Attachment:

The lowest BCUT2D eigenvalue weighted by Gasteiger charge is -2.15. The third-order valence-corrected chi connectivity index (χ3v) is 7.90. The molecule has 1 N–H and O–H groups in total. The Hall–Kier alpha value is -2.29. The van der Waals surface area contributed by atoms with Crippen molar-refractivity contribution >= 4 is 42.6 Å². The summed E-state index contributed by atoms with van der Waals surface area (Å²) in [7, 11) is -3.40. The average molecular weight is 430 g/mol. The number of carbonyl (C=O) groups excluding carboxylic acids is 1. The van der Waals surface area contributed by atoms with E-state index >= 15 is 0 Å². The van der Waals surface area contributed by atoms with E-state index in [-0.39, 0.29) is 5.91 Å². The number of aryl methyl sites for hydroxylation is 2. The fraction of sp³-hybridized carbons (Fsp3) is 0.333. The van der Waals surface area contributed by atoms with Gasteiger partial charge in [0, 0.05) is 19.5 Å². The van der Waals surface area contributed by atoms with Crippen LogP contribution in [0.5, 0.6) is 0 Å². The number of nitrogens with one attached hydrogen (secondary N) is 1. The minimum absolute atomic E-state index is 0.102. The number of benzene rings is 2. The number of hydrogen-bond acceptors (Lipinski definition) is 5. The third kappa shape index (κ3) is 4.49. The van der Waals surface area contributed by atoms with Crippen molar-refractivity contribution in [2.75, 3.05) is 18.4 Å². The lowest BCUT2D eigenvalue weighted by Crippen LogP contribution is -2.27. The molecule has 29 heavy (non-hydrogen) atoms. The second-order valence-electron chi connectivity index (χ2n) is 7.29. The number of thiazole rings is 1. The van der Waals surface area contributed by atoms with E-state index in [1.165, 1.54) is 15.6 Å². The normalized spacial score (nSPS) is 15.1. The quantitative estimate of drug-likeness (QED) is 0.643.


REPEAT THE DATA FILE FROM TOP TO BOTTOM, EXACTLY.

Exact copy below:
The lowest BCUT2D eigenvalue weighted by Gasteiger charge is -2.15. The third-order valence-corrected chi connectivity index (χ3v) is 7.90. The molecule has 1 N–H and O–H groups in total. The Hall–Kier alpha value is -2.29. The van der Waals surface area contributed by atoms with Crippen molar-refractivity contribution >= 4 is 42.6 Å². The summed E-state index contributed by atoms with van der Waals surface area (Å²) in [7, 11) is -3.40. The average molecular weight is 430 g/mol. The number of carbonyl (C=O) groups excluding carboxylic acids is 1. The van der Waals surface area contributed by atoms with E-state index >= 15 is 0 Å². The van der Waals surface area contributed by atoms with E-state index in [-0.39, 0.29) is 5.91 Å². The number of aryl methyl sites for hydroxylation is 2. The fraction of sp³-hybridized carbons (Fsp3) is 0.333. The van der Waals surface area contributed by atoms with Gasteiger partial charge in [0, 0.05) is 19.5 Å². The van der Waals surface area contributed by atoms with Crippen LogP contribution in [0.5, 0.6) is 0 Å². The number of nitrogens with one attached hydrogen (secondary N) is 1. The minimum absolute atomic E-state index is 0.102. The number of benzene rings is 2. The number of hydrogen-bond acceptors (Lipinski definition) is 5. The third kappa shape index (κ3) is 4.49. The van der Waals surface area contributed by atoms with Crippen molar-refractivity contribution in [2.75, 3.05) is 18.4 Å². The lowest BCUT2D eigenvalue weighted by Crippen LogP contribution is -2.27. The molecule has 29 heavy (non-hydrogen) atoms. The second-order valence-electron chi connectivity index (χ2n) is 7.29. The number of thiazole rings is 1. The van der Waals surface area contributed by atoms with E-state index in [1.165, 1.54) is 15.6 Å². The normalized spacial score (nSPS) is 15.1. The quantitative estimate of drug-likeness (QED) is 0.643.